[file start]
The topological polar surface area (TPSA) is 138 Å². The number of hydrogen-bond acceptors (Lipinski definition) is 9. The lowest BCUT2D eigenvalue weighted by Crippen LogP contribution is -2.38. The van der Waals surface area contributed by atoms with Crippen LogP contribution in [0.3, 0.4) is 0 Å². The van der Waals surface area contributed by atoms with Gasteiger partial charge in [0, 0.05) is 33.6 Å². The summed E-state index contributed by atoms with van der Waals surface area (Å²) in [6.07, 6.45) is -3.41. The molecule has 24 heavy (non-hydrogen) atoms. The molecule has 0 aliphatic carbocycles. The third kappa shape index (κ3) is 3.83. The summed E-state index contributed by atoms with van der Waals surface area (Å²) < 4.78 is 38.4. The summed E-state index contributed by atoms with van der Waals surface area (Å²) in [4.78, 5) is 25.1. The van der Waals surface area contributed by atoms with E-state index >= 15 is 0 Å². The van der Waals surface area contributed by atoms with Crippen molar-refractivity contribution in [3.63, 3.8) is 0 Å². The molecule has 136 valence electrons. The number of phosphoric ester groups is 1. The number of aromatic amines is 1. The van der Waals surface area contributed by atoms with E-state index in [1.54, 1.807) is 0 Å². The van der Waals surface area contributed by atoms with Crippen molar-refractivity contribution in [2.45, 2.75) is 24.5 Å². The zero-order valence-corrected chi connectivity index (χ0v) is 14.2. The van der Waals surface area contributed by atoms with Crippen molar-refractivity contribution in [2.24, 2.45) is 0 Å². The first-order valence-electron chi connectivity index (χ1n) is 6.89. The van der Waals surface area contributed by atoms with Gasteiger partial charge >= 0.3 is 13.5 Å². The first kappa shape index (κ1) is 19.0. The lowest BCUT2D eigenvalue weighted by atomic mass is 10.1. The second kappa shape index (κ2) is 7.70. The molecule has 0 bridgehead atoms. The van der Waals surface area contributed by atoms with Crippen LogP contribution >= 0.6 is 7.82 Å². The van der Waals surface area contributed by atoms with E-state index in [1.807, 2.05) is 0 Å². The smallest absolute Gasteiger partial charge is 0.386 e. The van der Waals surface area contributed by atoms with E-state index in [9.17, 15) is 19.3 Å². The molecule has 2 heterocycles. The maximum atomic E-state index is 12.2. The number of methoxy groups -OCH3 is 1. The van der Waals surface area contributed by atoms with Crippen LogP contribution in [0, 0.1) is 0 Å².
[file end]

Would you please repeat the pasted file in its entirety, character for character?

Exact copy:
The topological polar surface area (TPSA) is 138 Å². The number of hydrogen-bond acceptors (Lipinski definition) is 9. The lowest BCUT2D eigenvalue weighted by Crippen LogP contribution is -2.38. The van der Waals surface area contributed by atoms with Crippen LogP contribution in [0.3, 0.4) is 0 Å². The van der Waals surface area contributed by atoms with Gasteiger partial charge in [0, 0.05) is 33.6 Å². The summed E-state index contributed by atoms with van der Waals surface area (Å²) in [6.07, 6.45) is -3.41. The molecule has 24 heavy (non-hydrogen) atoms. The molecule has 0 aliphatic carbocycles. The third kappa shape index (κ3) is 3.83. The summed E-state index contributed by atoms with van der Waals surface area (Å²) < 4.78 is 38.4. The summed E-state index contributed by atoms with van der Waals surface area (Å²) in [4.78, 5) is 25.1. The van der Waals surface area contributed by atoms with E-state index >= 15 is 0 Å². The van der Waals surface area contributed by atoms with Crippen molar-refractivity contribution in [3.63, 3.8) is 0 Å². The molecule has 136 valence electrons. The number of phosphoric ester groups is 1. The number of aromatic amines is 1. The van der Waals surface area contributed by atoms with E-state index in [1.54, 1.807) is 0 Å². The van der Waals surface area contributed by atoms with Crippen molar-refractivity contribution in [2.45, 2.75) is 24.5 Å². The zero-order valence-corrected chi connectivity index (χ0v) is 14.2. The van der Waals surface area contributed by atoms with Crippen molar-refractivity contribution in [2.24, 2.45) is 0 Å². The first-order valence-electron chi connectivity index (χ1n) is 6.89. The van der Waals surface area contributed by atoms with Gasteiger partial charge >= 0.3 is 13.5 Å². The first kappa shape index (κ1) is 19.0. The lowest BCUT2D eigenvalue weighted by atomic mass is 10.1. The second kappa shape index (κ2) is 7.70. The molecule has 0 bridgehead atoms. The van der Waals surface area contributed by atoms with Crippen LogP contribution >= 0.6 is 7.82 Å². The van der Waals surface area contributed by atoms with E-state index in [1.807, 2.05) is 0 Å². The smallest absolute Gasteiger partial charge is 0.386 e. The van der Waals surface area contributed by atoms with E-state index in [9.17, 15) is 19.3 Å². The molecule has 2 heterocycles. The maximum atomic E-state index is 12.2. The number of methoxy groups -OCH3 is 1. The van der Waals surface area contributed by atoms with Crippen LogP contribution in [0, 0.1) is 0 Å².